John Walker Lindh’s father calls for his son’s release.
In November 2000, John left Yemen for Pakistan, and the next April, he wrote to me and his mother to say he was going into the mountains of Pakistan for the summer. That was the last we heard from him. Throughout the summer, and especially after 9/11, our family became increasingly worried about John’s whereabouts and his welfare. In December 2001 we were shocked to learn from the news that John had been found among a group of Taliban prisoners who had survived an uprising and massacre at an old fortress near Mazar-i-Sharif.
Like Ernest Hemingway during the Spanish Civil War, John had volunteered for the army of a foreign government battling an insurgency. He thought he could help protect Afghan civilians against brutal attacks by the Northern Alliance warlords seeking to overthrow the Taliban government. His decision was rash and blindly idealistic, but not sinister or traitorous. He was 20 years old.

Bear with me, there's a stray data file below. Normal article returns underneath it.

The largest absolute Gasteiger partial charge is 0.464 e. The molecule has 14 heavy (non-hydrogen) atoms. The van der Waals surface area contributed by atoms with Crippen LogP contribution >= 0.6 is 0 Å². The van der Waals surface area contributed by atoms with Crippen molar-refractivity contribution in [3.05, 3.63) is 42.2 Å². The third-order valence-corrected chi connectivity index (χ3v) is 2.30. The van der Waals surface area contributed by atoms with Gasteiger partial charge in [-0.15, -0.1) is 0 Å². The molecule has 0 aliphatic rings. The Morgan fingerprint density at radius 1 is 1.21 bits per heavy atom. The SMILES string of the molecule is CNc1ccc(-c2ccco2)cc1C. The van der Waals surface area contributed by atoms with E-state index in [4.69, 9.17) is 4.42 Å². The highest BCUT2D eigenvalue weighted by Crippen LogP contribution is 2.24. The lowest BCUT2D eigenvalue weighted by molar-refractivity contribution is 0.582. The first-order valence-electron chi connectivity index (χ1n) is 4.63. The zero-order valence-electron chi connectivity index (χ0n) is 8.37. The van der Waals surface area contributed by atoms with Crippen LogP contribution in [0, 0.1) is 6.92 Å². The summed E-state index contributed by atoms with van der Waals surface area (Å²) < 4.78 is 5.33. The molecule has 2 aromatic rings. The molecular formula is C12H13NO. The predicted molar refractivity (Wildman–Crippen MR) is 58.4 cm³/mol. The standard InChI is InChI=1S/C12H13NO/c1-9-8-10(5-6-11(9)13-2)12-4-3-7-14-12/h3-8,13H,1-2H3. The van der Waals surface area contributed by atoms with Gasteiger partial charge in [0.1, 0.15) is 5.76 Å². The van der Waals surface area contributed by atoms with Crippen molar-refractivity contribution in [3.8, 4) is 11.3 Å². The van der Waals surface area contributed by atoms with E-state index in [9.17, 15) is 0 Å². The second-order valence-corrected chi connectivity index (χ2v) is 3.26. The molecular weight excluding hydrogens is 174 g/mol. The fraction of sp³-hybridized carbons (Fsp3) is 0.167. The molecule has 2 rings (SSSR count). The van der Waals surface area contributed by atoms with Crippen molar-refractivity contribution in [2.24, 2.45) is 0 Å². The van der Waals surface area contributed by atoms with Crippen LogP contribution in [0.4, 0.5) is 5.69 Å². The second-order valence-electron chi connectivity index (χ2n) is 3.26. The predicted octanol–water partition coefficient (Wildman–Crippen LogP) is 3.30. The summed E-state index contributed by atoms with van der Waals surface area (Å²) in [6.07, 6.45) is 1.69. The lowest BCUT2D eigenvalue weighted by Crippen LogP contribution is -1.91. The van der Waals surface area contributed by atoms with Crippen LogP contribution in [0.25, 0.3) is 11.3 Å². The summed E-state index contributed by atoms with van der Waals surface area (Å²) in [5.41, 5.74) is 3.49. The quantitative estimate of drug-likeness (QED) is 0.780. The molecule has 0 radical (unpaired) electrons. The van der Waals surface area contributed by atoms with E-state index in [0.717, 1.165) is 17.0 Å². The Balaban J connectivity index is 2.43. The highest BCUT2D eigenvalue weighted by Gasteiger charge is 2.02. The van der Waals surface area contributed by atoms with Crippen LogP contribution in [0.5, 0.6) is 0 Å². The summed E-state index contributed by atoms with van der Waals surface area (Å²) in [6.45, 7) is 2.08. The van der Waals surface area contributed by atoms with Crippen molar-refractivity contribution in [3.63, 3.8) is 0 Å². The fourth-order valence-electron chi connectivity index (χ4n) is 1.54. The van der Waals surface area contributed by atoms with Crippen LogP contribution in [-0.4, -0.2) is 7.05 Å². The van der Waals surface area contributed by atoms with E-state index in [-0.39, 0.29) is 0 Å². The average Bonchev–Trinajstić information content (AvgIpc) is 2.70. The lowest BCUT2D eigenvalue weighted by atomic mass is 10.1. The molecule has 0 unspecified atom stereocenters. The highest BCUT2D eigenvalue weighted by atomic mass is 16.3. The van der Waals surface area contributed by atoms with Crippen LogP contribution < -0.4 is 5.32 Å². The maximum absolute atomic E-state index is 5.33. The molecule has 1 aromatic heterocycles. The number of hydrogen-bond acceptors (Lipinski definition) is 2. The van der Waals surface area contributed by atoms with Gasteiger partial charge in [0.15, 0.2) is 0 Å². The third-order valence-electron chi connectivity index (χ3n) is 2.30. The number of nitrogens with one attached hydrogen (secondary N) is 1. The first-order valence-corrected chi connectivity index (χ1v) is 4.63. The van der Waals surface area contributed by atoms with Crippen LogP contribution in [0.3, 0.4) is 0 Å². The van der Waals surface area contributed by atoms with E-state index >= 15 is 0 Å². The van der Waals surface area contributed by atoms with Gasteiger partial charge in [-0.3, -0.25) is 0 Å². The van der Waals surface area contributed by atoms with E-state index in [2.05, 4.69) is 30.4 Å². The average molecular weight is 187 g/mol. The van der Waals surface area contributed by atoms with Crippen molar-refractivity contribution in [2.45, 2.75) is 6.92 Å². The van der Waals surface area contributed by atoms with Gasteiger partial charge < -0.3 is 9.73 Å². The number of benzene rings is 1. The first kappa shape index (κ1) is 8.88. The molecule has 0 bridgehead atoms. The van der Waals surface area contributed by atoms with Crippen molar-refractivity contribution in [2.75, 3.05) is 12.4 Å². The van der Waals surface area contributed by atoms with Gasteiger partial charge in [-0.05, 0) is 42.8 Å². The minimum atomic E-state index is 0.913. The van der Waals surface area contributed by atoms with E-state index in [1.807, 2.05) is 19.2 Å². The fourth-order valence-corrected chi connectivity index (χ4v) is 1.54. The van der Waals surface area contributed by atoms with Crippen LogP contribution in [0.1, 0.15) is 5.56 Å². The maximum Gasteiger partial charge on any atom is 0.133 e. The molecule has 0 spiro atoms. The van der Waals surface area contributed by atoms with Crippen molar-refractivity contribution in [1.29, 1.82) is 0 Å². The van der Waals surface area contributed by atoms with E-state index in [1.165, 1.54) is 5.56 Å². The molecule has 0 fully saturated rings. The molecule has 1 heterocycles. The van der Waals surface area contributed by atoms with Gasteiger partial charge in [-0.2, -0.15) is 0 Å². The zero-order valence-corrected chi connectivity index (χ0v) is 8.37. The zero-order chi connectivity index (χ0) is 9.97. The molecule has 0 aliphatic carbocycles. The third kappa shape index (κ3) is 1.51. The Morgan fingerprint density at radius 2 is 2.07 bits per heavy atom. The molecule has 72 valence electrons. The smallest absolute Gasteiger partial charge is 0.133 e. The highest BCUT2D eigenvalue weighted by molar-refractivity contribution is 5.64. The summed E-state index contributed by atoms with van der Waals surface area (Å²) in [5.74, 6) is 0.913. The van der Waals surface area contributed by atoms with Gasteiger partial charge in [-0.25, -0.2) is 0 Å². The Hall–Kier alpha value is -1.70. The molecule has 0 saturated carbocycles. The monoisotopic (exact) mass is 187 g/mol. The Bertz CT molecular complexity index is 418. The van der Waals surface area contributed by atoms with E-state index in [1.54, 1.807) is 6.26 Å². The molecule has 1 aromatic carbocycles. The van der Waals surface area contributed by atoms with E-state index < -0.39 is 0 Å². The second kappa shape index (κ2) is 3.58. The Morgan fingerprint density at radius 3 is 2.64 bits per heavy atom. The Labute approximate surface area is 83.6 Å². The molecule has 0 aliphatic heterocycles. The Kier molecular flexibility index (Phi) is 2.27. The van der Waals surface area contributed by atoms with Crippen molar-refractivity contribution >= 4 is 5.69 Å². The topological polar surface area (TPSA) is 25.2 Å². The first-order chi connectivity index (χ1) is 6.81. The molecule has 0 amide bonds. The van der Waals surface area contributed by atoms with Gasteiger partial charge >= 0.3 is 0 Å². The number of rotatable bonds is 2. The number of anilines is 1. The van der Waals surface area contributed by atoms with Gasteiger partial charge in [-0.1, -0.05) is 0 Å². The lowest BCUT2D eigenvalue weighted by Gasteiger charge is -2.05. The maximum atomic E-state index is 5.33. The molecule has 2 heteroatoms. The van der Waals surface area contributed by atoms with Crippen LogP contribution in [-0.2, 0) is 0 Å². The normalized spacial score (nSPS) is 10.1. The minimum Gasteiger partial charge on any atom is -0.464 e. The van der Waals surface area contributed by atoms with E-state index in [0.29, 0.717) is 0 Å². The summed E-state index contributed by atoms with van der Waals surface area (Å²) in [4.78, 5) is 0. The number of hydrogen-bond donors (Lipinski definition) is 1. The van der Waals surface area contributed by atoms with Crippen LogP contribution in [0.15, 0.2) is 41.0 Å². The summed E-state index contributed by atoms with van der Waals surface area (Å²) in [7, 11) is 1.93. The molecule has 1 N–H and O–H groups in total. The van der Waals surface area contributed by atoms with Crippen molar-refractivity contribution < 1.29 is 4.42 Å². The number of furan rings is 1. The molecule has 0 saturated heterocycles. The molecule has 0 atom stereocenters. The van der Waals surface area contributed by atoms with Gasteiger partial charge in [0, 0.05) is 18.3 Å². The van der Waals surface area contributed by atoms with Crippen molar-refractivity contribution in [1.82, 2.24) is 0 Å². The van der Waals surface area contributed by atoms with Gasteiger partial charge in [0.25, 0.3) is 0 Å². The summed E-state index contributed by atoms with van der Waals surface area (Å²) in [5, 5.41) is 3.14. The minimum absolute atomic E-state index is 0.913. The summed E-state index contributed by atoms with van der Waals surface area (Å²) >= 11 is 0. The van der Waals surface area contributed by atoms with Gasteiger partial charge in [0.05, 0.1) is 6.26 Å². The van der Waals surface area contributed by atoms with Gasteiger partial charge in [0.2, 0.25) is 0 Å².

Before 9/11, the Bush administration was not hostile to the Taliban; barely four months before the attacks it gave $43 million in humanitarian aid to Afghanistan. There was nothing treasonous in John’s volunteering for the Afghan Army in the spring of 2001. He had no involvement with terrorism.